According to the opinion poll, 59% of respondents were in favour of increased spending rather than tax cuts, while just 17% disagreed with another 24% having no opinion either way. Of those in favour of more government spending, 38% slightly agree and 21% strongly agree.
The poll results show that while two thirds of farmers who do not have an off-farm job back more spending over job cuts, just 52% of those with an off-farm income feel the same way.
Women were also more likely to favour increased spending (67%) than men (57%), and while more than half of respondents involved in tillage and livestock back spending over tax cuts, that level of support is lower than among their counterparts involved in dairy and other farming activities. Support for more spending rather than tax cuts was also most marked among those aged 65 and over, at 64%.
Regionally, support levels fluctuated, from 70% among respondents at Kilkenny show and 74% from those questioned at Tipperary Show, down to 37% from those polled in Virginia in Co Cavan.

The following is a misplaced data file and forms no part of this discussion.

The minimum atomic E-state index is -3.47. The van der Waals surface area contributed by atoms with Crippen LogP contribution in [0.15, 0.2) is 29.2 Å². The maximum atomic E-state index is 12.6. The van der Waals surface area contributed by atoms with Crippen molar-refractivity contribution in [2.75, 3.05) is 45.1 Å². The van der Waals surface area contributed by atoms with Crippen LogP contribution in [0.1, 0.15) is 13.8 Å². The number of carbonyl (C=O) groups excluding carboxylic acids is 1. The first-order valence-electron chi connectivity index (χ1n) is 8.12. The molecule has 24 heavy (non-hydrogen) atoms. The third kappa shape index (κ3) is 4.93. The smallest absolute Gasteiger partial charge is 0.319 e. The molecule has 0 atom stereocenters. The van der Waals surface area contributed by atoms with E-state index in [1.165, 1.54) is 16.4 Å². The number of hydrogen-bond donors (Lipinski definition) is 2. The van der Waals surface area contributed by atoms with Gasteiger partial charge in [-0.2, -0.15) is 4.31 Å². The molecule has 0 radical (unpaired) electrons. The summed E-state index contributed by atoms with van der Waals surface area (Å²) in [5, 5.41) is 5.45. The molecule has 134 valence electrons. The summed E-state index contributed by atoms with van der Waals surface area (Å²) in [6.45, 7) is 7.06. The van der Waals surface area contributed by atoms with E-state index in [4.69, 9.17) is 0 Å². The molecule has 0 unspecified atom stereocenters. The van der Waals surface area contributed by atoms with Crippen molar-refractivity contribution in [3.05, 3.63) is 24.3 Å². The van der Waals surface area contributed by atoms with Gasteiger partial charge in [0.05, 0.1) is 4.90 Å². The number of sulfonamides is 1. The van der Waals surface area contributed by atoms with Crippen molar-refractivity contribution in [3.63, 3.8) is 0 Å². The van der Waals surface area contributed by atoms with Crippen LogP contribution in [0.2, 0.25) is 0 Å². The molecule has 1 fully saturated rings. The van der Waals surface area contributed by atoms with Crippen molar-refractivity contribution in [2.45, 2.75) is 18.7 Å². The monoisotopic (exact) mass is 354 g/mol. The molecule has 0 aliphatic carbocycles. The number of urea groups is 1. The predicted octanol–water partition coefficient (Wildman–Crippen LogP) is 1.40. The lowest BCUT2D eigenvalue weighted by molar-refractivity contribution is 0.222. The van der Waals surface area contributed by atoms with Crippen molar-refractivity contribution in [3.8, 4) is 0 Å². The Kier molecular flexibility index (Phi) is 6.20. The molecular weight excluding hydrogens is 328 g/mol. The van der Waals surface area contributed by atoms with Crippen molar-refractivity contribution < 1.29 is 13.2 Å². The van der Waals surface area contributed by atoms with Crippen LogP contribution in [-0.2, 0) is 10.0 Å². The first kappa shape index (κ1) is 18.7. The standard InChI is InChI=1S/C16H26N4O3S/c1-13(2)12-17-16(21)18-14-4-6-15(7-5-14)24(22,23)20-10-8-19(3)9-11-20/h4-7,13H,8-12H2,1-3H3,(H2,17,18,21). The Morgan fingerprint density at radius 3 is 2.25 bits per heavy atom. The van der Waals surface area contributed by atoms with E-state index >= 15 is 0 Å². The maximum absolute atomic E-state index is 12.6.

The president of the ICMSA, John Comer, said of the three-to-one ratio in favour of increased Budget spending: “It would seem to put the farmers surveyed at variance with the intentions expressed by the Taoiseach as recently as this month when he again signalled that middle-income earners will be given a tax cut.
“We can assume that farmers, in common with very many other groups, might be feeling that given the scale of challenges like housing and health. it might be wiser to forego what are likely to be small tax cuts in favour of increasing the funds the state has available.
“Very few people like paying tax — but perhaps we’re seeing a decision by the farmer respondents that a concerted effort to tackle these problems is preferable to what will end up being just a few euro extra per week in the pockets of taxpayers.”